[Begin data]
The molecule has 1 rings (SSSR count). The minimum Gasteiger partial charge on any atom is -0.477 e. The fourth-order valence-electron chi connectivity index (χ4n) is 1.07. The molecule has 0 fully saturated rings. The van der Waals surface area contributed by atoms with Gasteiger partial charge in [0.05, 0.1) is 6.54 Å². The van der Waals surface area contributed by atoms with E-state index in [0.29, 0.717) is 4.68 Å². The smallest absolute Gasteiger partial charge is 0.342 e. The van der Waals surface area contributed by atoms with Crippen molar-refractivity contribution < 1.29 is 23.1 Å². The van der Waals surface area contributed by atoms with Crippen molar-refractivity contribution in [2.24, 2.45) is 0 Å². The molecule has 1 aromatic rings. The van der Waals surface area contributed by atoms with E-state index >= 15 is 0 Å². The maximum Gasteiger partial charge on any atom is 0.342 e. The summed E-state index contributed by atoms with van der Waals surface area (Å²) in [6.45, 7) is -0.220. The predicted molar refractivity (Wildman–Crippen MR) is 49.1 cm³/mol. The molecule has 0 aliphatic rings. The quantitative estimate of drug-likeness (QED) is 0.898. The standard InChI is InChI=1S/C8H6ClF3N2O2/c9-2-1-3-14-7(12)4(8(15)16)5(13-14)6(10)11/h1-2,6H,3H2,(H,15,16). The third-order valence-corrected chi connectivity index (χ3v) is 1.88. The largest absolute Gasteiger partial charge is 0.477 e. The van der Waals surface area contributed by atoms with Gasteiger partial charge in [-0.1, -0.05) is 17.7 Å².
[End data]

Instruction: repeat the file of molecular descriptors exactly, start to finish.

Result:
The molecule has 1 rings (SSSR count). The minimum Gasteiger partial charge on any atom is -0.477 e. The fourth-order valence-electron chi connectivity index (χ4n) is 1.07. The molecule has 0 fully saturated rings. The van der Waals surface area contributed by atoms with Gasteiger partial charge in [0.05, 0.1) is 6.54 Å². The van der Waals surface area contributed by atoms with E-state index in [0.29, 0.717) is 4.68 Å². The smallest absolute Gasteiger partial charge is 0.342 e. The van der Waals surface area contributed by atoms with Crippen molar-refractivity contribution < 1.29 is 23.1 Å². The van der Waals surface area contributed by atoms with Crippen molar-refractivity contribution in [2.24, 2.45) is 0 Å². The molecule has 1 aromatic rings. The van der Waals surface area contributed by atoms with E-state index >= 15 is 0 Å². The maximum Gasteiger partial charge on any atom is 0.342 e. The summed E-state index contributed by atoms with van der Waals surface area (Å²) in [6.45, 7) is -0.220. The predicted molar refractivity (Wildman–Crippen MR) is 49.1 cm³/mol. The molecule has 0 aliphatic rings. The quantitative estimate of drug-likeness (QED) is 0.898. The standard InChI is InChI=1S/C8H6ClF3N2O2/c9-2-1-3-14-7(12)4(8(15)16)5(13-14)6(10)11/h1-2,6H,3H2,(H,15,16). The third-order valence-corrected chi connectivity index (χ3v) is 1.88. The largest absolute Gasteiger partial charge is 0.477 e. The van der Waals surface area contributed by atoms with Gasteiger partial charge in [-0.1, -0.05) is 17.7 Å².